5 startling impacts the tobacco industry is having worldwide
11 June 2018
From exacerbating poverty to environmental degradation, the tobacco industry has some astoundingly negative impacts on our planet's people and landscapes. We look at some of the most startling impacts so you can consider whether you want to invest in this industry—because your super fund could be.
Tobacco kills more than 7 million people every single year, the World Health Organisation (WHO) estimates. The tobacco industry exploits child labour in some of the world's poorest countries, severely impacts indigenous populations and contributes to the destruction of our precious forests.
And your Australian super fund might be investing in tobacco, which means you could be, too. Let's dive deeper into some of the most startling impacts the industry is having, and explore why Aussie super funds shouldn't invest in tobacco.
Your Australian super fund should not be investing in tobacco.
1. Tobacco is the single most important preventable cause of ill health and death in Australia
Yep, that's right. The Australian Institute of Health and Welfare pinpoints tobacco as one of the primary causes of disease and mortality Down Under. Tobacco has been linked to conditions ranging from cardiovascular disease, cancer and diabetes, to female reproductive issues.
And, while you may think it's only smokers who experience tobacco's harmful effects, non-smokers who find themselves exposed to tobacco smoke also suffer. WHO reveals that second-hand smoke causes:
- over 890,000 premature deaths every year
- serious cardiovascular and respiratory diseases in adults, including lung cancer and coronary heart disease
- low birth weight in pregnant women.
2. The tobacco industry supports child labour
Tobacco is listed by the US Department of Labor as a good produced by child labour in a total of 16 countries around the world, including Argentina, Cambodia, Mexico and the Philippines. Global charity Plan International has conducted extensive work trying to protect children in Malawi (another country on the Department of Labor's list) from exploitation by the tobacco industry.
Plan International found that the need for tobacco companies to keep costs low was contributing to their use of child labour in Malawi. This situation, when combined with the fact that Malawi is one of the world's poorest nations, has created conditions in which the exploitation of children for profit is rampant.
Child labour is rife in Malawi's tobacco industry as global tobacco corporations seek to minimise costs and maximise profit.
3. Tobacco growing and curing is a direct cause of deforestation
The tobacco industry is also having devastating environmental impacts. Degradation carried out by tobacco companies in places such as Argentina, Bangladesh and Brazil has contributed to a loss of biodiversity, while tobacco growing and curing is a direct cause of deforestation in these countries, according to WHO.
These disastrous environmental consequences are occurring due to the industry's need for wood; tobacco companies require 11.4 million metric tonnes of wood every single year for the purpose of tobacco curing.
4. Tobacco exacerbates poverty
The tobacco industry also aggravates poverty for those living in developing countries where tobacco farming is carried out. As the WHO points out, land used for growing tobacco diverts land that could otherwise be used to grow food to nourish populations suffering from food insecurity.
In addition, tobacco farmers are paid low incomes, have to deal with high land rents (particularly in Bangladesh and Malawi), and experience high healthcare costs due to the health problems created by working with tobacco. As WHO sums up, "Dependency and high levels of external control create unequal bargaining power between smallholders and transnational tobacco companies." It's a cycle of exploitation that benefits giant corporations and takes advantage of tobacco farmers.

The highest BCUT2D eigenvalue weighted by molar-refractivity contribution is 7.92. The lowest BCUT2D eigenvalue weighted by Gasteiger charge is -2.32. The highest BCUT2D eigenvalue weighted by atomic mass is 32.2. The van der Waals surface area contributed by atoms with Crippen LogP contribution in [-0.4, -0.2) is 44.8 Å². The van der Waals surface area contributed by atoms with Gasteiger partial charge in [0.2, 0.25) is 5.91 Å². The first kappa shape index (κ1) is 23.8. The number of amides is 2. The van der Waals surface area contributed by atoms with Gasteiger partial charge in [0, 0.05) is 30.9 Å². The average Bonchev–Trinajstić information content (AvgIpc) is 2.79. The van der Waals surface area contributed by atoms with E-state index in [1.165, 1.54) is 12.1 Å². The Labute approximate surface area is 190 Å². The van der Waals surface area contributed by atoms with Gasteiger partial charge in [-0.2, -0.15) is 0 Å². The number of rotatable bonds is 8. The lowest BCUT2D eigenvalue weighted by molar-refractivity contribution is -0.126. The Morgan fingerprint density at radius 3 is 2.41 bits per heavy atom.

5. Tobacco has adverse effects on indigenous populations
There are particular groups that tobacco affects more severely than others, and indigenous populations often draw the short straw. The Maori Affairs Committee conducted an inquiry into the tobacco industry in New Zealand and discovered that tobacco adversely affects the health of Maori populations.
Tobacco smoking is a leading cause of preventable death for New Zealand Maori populations.
The Committee found smoking to be a major issue for Maori health, equity, economic status and cultural identity as a result of smoking rates being double the New Zealand European rate. This supports findings of the Cancer Society NZ, which acknowledges that tobacco smoking is a leading cause of preventable death for New Zealand Maori populations, and contributes towards a marked difference in health between Maori and non-Maori populations in our neighbour across the Tasman.
Our own indigenous population is also suffering; the smoking rate among Australia's indigenous Aboriginal people is 39.7 per cent—more than double the rate for non-Aboriginal populations, according to NSW Health.
You can make a difference
Considering all of these impacts the tobacco industry is having, would you really want to support it? A lot of companies do, and if your superannuation fund is investing in them, then you could be supporting the industry.
Local Government Super refuses to invest in companies that support the tobacco industry, and we're proud partners of Tobacco Free Portfolios, a not-for-profit that aims to inform, prioritise and advance tobacco free investment by eliminating tobacco from investment portfolios across the globe.
Stop supporting an industry that is inflicting rampant devastation upon our planet's environment and the people who inhabit it, and make the switch to an ethical super fund today.
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